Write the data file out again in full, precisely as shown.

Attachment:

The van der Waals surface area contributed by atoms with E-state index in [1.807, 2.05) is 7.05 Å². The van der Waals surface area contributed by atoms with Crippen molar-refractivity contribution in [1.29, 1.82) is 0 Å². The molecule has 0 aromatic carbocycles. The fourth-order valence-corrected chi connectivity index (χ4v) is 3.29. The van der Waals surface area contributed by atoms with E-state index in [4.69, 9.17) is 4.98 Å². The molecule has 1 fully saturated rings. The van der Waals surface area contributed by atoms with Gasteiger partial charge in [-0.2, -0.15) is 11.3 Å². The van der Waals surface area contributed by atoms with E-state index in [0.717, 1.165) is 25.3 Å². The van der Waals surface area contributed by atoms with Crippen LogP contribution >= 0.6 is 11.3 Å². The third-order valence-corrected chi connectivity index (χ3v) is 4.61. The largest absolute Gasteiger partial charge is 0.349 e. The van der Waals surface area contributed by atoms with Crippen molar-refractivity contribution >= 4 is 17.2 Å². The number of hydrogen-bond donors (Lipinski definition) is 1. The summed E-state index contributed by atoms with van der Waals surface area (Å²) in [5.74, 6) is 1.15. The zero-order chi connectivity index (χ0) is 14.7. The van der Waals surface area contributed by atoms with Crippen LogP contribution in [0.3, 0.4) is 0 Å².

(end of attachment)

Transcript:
The van der Waals surface area contributed by atoms with E-state index in [1.807, 2.05) is 7.05 Å². The van der Waals surface area contributed by atoms with Crippen molar-refractivity contribution in [1.29, 1.82) is 0 Å². The molecule has 0 aromatic carbocycles. The fourth-order valence-corrected chi connectivity index (χ4v) is 3.29. The van der Waals surface area contributed by atoms with E-state index in [4.69, 9.17) is 4.98 Å². The molecule has 1 fully saturated rings. The van der Waals surface area contributed by atoms with Gasteiger partial charge in [-0.2, -0.15) is 11.3 Å². The van der Waals surface area contributed by atoms with E-state index in [0.717, 1.165) is 25.3 Å². The van der Waals surface area contributed by atoms with Crippen LogP contribution >= 0.6 is 11.3 Å². The third-order valence-corrected chi connectivity index (χ3v) is 4.61. The largest absolute Gasteiger partial charge is 0.349 e. The van der Waals surface area contributed by atoms with Crippen molar-refractivity contribution >= 4 is 17.2 Å². The number of hydrogen-bond donors (Lipinski definition) is 1. The summed E-state index contributed by atoms with van der Waals surface area (Å²) in [5.74, 6) is 1.15. The zero-order chi connectivity index (χ0) is 14.7. The van der Waals surface area contributed by atoms with Crippen LogP contribution in [0.3, 0.4) is 0 Å².